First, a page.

Love, Loss & Chianti
Reviewed – 28th February 2020
“Director Jason Morell gives the staging a rhythmic, choreographed feel”
The poet, Christopher Reid, has always been surprised at his own success. To top that, he has even said that his Costa Book of the Year Award for “A Scattering” came with ‘an element of almost grief. Of ruefulness that winning was borne of what was the worst tragedy in my life’. This poem, succeeded by “The Song of Lunch” comprise the two acts of “Love, Loss & Chianti” which bring them both to heart-breaking and heart-warming life in two magnificent performances from Robert Bathurst and Rebecca Johnson. Both poems are quite different in style but they both share the same theatricality that makes the journey from page to stage inevitable.
“A Scattering” is Reid’s elegiac poem written for his wife, the actress Lucinda Gane, who died of cancer. It sounds morbid, but it is beautifully expressed. The opening lines an evocative description of a deathbed vigil; uncomfortable and brutally honest. “Sparse breath, then none. And it was done.” Bathurst’s delivery is at once colloquial and emotional; filled with humility but positivity too and, at times, touches of comedy. Starting with their final holiday together in Crete filled with sunshine and the knowledge that this is the last, it journeys through the subsequent death, loss and process of grief. The decision not to present this as a one hander is inspired, and Johnson adds a poignant dimension not just as the late wife but also stealing lines from the poet’s consciousness and claiming them back as her own. The terrible moments of morphine-induced ravings are chilling. Director Jason Morell gives the staging a rhythmic, choreographed feel which has the actors coursing the stage, separating and coming together again like dying swans.
Reid started writing “The Song of Lunch” the morning after “A Scattering” was finished. As an antidote it has the feel of a light farce and although probably equal in length it feels much shorter than the first act. There are moments of pure comedic genius interspersed with sharp observations. Reid is describing an ill-fated reunion with an old flame in a Soho Italian restaurant that fails to live up to the expectations of his wistful yearning for better days. Bathurst is a book editor and failed author while Johnson is his former lover who left him to marry a successful novelist fifteen years before. There is a touch of Jeffrey Bernard in Bathurst’s performance – echoes of his immersive production in the Coach and Horses last year – which highlights the strands of sadness beneath the string of witticisms and wine fuelled slips of the tongue.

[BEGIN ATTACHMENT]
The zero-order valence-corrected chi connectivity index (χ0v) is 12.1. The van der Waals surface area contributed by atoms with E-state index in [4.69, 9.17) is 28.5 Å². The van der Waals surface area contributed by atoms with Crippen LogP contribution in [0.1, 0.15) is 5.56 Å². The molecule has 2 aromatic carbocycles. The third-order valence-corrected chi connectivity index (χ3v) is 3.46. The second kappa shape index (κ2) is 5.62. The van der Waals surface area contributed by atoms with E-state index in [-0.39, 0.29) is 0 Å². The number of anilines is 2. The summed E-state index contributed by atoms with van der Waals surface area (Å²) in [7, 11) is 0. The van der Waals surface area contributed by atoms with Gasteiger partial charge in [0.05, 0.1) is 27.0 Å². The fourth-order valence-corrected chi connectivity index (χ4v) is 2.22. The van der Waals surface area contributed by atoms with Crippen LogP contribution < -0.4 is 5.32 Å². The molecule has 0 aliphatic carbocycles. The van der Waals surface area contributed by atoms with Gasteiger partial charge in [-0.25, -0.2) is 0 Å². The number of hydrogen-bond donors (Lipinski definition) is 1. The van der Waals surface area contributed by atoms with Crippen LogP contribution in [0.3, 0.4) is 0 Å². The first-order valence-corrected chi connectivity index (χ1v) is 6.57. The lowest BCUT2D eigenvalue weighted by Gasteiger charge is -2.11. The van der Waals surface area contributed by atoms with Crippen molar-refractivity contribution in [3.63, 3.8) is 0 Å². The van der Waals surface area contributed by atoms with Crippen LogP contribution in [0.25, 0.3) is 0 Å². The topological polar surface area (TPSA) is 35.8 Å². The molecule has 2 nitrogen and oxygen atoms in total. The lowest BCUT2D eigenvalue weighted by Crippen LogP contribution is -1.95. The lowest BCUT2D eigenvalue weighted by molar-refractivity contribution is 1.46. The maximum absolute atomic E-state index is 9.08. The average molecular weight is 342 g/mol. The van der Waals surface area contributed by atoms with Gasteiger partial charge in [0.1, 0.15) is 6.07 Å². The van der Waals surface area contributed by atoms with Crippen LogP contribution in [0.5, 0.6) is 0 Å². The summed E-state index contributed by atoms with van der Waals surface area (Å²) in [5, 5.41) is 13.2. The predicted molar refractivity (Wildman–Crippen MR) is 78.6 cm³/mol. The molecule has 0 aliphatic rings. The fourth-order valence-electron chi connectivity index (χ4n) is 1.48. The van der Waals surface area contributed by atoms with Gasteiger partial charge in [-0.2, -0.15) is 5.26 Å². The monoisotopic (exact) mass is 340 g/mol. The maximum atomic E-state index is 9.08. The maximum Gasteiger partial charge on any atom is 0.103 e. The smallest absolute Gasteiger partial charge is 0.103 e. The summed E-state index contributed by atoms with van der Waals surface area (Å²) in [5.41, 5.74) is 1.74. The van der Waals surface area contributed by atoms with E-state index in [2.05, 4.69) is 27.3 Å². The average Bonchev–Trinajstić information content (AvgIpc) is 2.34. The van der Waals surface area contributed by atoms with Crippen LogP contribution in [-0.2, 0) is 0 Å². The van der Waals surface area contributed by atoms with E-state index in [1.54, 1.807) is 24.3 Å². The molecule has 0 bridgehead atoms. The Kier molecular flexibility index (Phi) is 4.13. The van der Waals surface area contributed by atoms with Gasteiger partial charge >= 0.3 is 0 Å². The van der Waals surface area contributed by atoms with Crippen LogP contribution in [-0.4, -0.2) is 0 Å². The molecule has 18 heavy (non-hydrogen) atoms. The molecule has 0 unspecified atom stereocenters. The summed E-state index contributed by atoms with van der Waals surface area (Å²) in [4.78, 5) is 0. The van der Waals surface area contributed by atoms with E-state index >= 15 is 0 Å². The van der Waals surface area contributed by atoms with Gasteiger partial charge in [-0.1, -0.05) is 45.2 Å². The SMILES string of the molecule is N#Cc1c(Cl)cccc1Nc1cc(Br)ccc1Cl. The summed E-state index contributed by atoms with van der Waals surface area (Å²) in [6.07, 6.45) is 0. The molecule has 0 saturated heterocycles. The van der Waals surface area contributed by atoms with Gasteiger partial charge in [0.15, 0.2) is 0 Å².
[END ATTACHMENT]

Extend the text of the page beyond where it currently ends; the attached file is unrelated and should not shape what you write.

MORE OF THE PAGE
Two contrasting pieces, but united with meticulous care by the creators. Charles Peattie’s animated projections tastefully complement the spoken words, paying homage to the silhouette animation of Lotte Reiniger, especially in “The Song of Lunch”. The evening is as far from a poetry recital as is possible. Reid’s poetry is vivid and theatrical, and Bathurst is clearly relishing the role of bringing them to a wider audience. When he first told people he was doing a poetry show, they said “Oh really?”. Being exposed to verse is often an off-putting prospect. Bathurst has turned that on its head and clearly demonstrated that Christopher Reid need not be be surprised at his own success. Judging by the reaction to “Love, Loss & Chianti”, nobody else is. Any reservations are soon dispelled, and you will watch wide-eyed, if not always dry-eyed.
Reviewed by Jonathan Evans
Photography by Alex Harvey-Brown
Love, Loss & Chianti
Riverside Studios until 17th May
Previously reviewed at this venue:
Reviewed – 28th January 2020
“the best way to enjoy “Persona” is not to attempt to analyse, but just tuck into the multi-sensory and multi-dimensional feast”